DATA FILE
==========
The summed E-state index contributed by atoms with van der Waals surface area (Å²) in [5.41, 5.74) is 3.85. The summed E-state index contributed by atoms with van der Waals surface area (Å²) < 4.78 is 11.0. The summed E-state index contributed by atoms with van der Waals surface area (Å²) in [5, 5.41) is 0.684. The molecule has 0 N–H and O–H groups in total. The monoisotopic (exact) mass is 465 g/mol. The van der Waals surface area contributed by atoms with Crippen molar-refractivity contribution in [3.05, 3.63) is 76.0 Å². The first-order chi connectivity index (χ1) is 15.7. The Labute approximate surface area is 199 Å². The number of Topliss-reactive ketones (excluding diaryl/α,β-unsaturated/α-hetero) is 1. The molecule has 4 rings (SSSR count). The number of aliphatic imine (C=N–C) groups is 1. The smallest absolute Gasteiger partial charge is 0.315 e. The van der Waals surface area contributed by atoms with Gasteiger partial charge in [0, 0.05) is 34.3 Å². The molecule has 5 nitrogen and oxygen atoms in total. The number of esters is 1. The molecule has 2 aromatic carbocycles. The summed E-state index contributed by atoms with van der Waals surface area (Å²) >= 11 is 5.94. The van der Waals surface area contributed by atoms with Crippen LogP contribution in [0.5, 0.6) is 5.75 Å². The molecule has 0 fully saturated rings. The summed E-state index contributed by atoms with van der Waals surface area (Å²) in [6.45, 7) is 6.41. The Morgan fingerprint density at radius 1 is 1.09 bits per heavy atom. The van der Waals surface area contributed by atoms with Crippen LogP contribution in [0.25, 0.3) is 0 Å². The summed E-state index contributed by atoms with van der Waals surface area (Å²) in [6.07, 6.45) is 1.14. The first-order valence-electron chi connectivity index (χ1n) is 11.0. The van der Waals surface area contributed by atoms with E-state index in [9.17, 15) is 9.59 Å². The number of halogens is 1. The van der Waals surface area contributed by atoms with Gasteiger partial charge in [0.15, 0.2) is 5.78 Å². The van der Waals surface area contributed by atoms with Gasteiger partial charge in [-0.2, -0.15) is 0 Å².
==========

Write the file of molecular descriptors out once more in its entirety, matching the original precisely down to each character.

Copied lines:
The summed E-state index contributed by atoms with van der Waals surface area (Å²) in [5.41, 5.74) is 3.85. The summed E-state index contributed by atoms with van der Waals surface area (Å²) < 4.78 is 11.0. The summed E-state index contributed by atoms with van der Waals surface area (Å²) in [5, 5.41) is 0.684. The molecule has 0 N–H and O–H groups in total. The monoisotopic (exact) mass is 465 g/mol. The van der Waals surface area contributed by atoms with Crippen molar-refractivity contribution in [3.05, 3.63) is 76.0 Å². The first-order chi connectivity index (χ1) is 15.7. The Labute approximate surface area is 199 Å². The number of Topliss-reactive ketones (excluding diaryl/α,β-unsaturated/α-hetero) is 1. The molecule has 4 rings (SSSR count). The number of aliphatic imine (C=N–C) groups is 1. The smallest absolute Gasteiger partial charge is 0.315 e. The van der Waals surface area contributed by atoms with Gasteiger partial charge in [0, 0.05) is 34.3 Å². The molecule has 5 nitrogen and oxygen atoms in total. The number of esters is 1. The molecule has 2 aromatic carbocycles. The summed E-state index contributed by atoms with van der Waals surface area (Å²) >= 11 is 5.94. The van der Waals surface area contributed by atoms with Crippen LogP contribution in [0.5, 0.6) is 5.75 Å². The molecule has 0 fully saturated rings. The summed E-state index contributed by atoms with van der Waals surface area (Å²) in [6.45, 7) is 6.41. The Morgan fingerprint density at radius 1 is 1.09 bits per heavy atom. The van der Waals surface area contributed by atoms with Crippen LogP contribution in [0.25, 0.3) is 0 Å². The summed E-state index contributed by atoms with van der Waals surface area (Å²) in [6.07, 6.45) is 1.14. The first-order valence-electron chi connectivity index (χ1n) is 11.0. The van der Waals surface area contributed by atoms with E-state index in [9.17, 15) is 9.59 Å². The number of halogens is 1. The van der Waals surface area contributed by atoms with Gasteiger partial charge in [0.15, 0.2) is 5.78 Å². The van der Waals surface area contributed by atoms with Gasteiger partial charge in [-0.2, -0.15) is 0 Å².